For Lack of Evidence (1990)

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German title For lack of evidence
Original title Presumed Innocent
Country of production United States
original language English
Publishing year 1990
length 122 minutes
Age rating FSK 16
Director Alan J. Pakula
script Frank Pierson ,
Alan J. Pakula
production Sydney Pollack ,
Mark Rosenberg
music John Williams
camera Gordon Willis
cut Evan A. Lottman

For Lack of Evidence (Original Title: Presumed Innocent ) is a courtroom film thriller from 1990 directed by Alan J. Pakula , who also wrote the screenplay with Frank Pierson . Harrison Ford played the main role . The film is based on the published 1987 novel Presumed Innocent (German book title: For lack of evidence ) by Scott Turow .


Rozat Sabich, nicknamed Rusty, is the assistant prosecutor in Kindle County. One day he learns that his colleague Carolyn Polhemus has been murdered. She was found tied up with ropes in her home. There she was apparently raped and beaten to death with a blunt object.

Raymond Horgan is in the middle of an election campaign to be re-elected as chief county attorney. Since he fears that his opponent Nico Della Guardia exploits the case for himself and could portray him as a weak and incompetent public prosecutor, he instructs his deputy "Rusty" to take over the investigation and pursue it with the highest priority. Rusty is not enthusiastic about it, but gives in and starts the case with the policeman Lipranzer. Rusty's inner conflict: he had a secret affair with the murder victim; Carolyn had finished her while Rusty still mourned her.

Horgan loses the election against Guardia. In the course of the investigation, it is discovered that the fingerprints on a beer glass seized at the crime scene came from Rusty. Checks of the phone calls have also revealed calls from Rusty's private line to the victim. Because of Rusty's attempt to withhold this evidence, the newly elected Prosecutor Guardia, along with Homicide Chief Tommy Molto, are quick to accuse Rusty of the murder of Carolyn Polhemus. Rusty then hires the lawyer Alejandro Stern, known as "Sandy", for his defense.

The further investigations show that, based on the traces of sperm found on the dead woman, the perpetrator's blood group is blood group A - the same one that Rusty has. Traces of fiber were also found from a carpet from his apartment at the crime scene.

However, in the course of the judicial process, errors and inconsistencies in the prosecution become apparent. The glass with the fingerprints can no longer be found and can therefore no longer be used as evidence. There are doubts about the credibility of Horgan's testimony against Rusty, who secretly removed a case file from her office the day after Polhemus was murdered. In his conclusions, the coroner missed the fact that Polhemus was sterilized, a contradiction of the findings of a sperm-killing agent, which indicated the use of a diaphragm. The conclusion that the perpetrator would have to have removed the diaphragm after consensual sexual intercourse with Polhemus in order to simulate rape, however, is another chain of circumstantial evidence to prove Rusty's alleged guilt.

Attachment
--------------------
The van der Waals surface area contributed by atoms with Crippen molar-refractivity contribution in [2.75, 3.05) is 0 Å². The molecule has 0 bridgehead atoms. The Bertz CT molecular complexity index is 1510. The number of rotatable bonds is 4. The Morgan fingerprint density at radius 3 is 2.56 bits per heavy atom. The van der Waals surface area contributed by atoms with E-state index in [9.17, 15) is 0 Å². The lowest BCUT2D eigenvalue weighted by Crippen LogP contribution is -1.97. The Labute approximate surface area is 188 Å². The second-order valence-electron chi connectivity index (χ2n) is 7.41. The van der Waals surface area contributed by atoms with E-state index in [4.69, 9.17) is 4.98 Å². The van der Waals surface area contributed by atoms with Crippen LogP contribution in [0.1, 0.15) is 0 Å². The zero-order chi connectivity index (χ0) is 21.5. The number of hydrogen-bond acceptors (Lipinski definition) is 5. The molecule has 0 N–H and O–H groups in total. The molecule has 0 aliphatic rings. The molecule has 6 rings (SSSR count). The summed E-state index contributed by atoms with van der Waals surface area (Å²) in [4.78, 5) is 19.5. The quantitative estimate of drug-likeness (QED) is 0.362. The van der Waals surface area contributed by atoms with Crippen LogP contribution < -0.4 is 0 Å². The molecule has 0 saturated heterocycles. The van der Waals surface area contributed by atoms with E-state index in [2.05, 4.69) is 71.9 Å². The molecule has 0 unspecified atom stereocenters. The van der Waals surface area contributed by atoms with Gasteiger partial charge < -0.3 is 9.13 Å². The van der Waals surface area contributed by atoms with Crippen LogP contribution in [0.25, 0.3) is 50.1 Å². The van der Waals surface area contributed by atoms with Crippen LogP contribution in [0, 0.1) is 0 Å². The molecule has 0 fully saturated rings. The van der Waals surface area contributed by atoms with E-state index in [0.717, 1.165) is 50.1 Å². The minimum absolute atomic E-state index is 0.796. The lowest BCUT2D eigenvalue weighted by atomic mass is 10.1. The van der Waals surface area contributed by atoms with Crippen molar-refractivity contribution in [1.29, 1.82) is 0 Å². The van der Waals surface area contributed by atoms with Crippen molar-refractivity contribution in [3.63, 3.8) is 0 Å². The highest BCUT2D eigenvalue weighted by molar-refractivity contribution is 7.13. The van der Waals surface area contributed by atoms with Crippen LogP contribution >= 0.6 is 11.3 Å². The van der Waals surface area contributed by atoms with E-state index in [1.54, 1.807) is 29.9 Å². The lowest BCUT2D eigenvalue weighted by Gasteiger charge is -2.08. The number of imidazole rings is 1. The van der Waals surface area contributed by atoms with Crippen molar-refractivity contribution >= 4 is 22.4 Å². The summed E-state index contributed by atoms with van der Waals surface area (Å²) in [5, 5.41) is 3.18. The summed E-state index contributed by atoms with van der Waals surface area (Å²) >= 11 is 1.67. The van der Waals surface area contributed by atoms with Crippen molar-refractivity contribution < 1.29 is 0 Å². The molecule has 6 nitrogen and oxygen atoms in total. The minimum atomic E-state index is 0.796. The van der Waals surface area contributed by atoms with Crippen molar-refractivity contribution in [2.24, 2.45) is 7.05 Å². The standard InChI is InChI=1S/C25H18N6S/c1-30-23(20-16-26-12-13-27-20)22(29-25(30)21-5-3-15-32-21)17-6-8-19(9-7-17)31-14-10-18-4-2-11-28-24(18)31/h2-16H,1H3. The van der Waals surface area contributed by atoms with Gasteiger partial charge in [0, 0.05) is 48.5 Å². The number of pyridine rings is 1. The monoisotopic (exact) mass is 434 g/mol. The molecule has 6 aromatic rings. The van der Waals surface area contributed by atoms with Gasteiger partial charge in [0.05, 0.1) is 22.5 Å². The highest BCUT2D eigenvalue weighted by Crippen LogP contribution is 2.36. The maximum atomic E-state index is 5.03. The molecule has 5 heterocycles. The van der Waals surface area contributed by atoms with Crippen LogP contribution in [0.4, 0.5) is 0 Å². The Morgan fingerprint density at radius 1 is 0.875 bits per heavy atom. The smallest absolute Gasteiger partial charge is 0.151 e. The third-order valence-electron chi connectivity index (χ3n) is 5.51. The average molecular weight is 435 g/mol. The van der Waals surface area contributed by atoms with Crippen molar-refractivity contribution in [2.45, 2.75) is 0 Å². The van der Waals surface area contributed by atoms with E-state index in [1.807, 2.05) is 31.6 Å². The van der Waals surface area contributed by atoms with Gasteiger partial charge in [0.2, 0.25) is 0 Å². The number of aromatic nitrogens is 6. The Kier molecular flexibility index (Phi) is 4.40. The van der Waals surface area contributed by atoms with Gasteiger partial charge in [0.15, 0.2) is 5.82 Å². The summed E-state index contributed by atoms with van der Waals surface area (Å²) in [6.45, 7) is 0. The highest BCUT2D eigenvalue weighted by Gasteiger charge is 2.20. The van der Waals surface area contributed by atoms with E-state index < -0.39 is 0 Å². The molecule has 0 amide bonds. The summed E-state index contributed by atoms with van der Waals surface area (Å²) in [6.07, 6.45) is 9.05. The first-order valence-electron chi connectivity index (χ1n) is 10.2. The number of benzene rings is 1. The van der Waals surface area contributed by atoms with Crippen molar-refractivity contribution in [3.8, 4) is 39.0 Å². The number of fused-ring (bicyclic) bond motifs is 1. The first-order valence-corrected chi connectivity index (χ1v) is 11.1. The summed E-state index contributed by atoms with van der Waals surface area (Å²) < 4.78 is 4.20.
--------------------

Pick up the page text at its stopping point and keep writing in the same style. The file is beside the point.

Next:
Judge Larren Lyttle cannot avoid dismissing the charges and acquitting Rusty.

Lipranzer explains to Rusty that it was he who did not return the glass to the evidence room , since Molto had already acknowledged receipt for it. Rusty is grateful that his friend wanted to help him, but is also shocked that a police officer has been willing to withhold evidence.

In the life of Rusty Sabich and his family everything seems to be fine again, and his wife Barbara gets a position as a lecturer at a university. But when one day he finds a hammer with blood and hair while working in the garden, he is shocked and immediately washes the marks off. Then his wife arrives and admits that she killed Carolyn Polhemus and laid the tracks with her husband's previously frozen sperm. After learning about his affair with Carolyn Polhemus, she fell into depression and wanted to kill herself, but then came up with the plan to "destroy the destroyer". Rusty is horrified, but doesn't want to take his son's mother away and keeps her confession to himself.


  • The filming took place from July 31, 1989 to October 24, 1989 in the USA (including Allendale ) and Canada.
  • The film grossed around 221 million US dollars in cinemas worldwide, including 86 million in the US alone.
  • It opened in theaters in the United States on July 27, 1990, and in Germany on December 13, 1990.


  • Hellmuth Karasek wrote in Der Spiegel on December 10, 1990 : “The public prosecutor is investigating a murder case and comes across himself - how many Oedipus infusions may the film be in its first part? But Pakula is interested in more than that: he wants to brand the political and moral corruption that has so obviously perturbed the American judicial and police system. […] But no matter how much the film works with forensic tricks and conjures criminalistic surprises out of its hat - the truth is that the routine judicial spectacle amounts to the old puritanical morality that infidelity takes terrible revenge. In US cinema a la Pakula, cheating for low sexual motives still faces the death penalty. The film finds out who is allowed to impose it, disguised as a perpetrator. "
  • On Rotten Tomatoes , the film received an overall rating of 93% (of 30 reviews, 28 were positive). Among the top critics, all 8 reviews were positive and the rating was 100%.



Web links

Individual evidence

  1. Hellmuth Karasek: Fatal Affair . In: Der Spiegel . No. 50 , 1990 ( online ).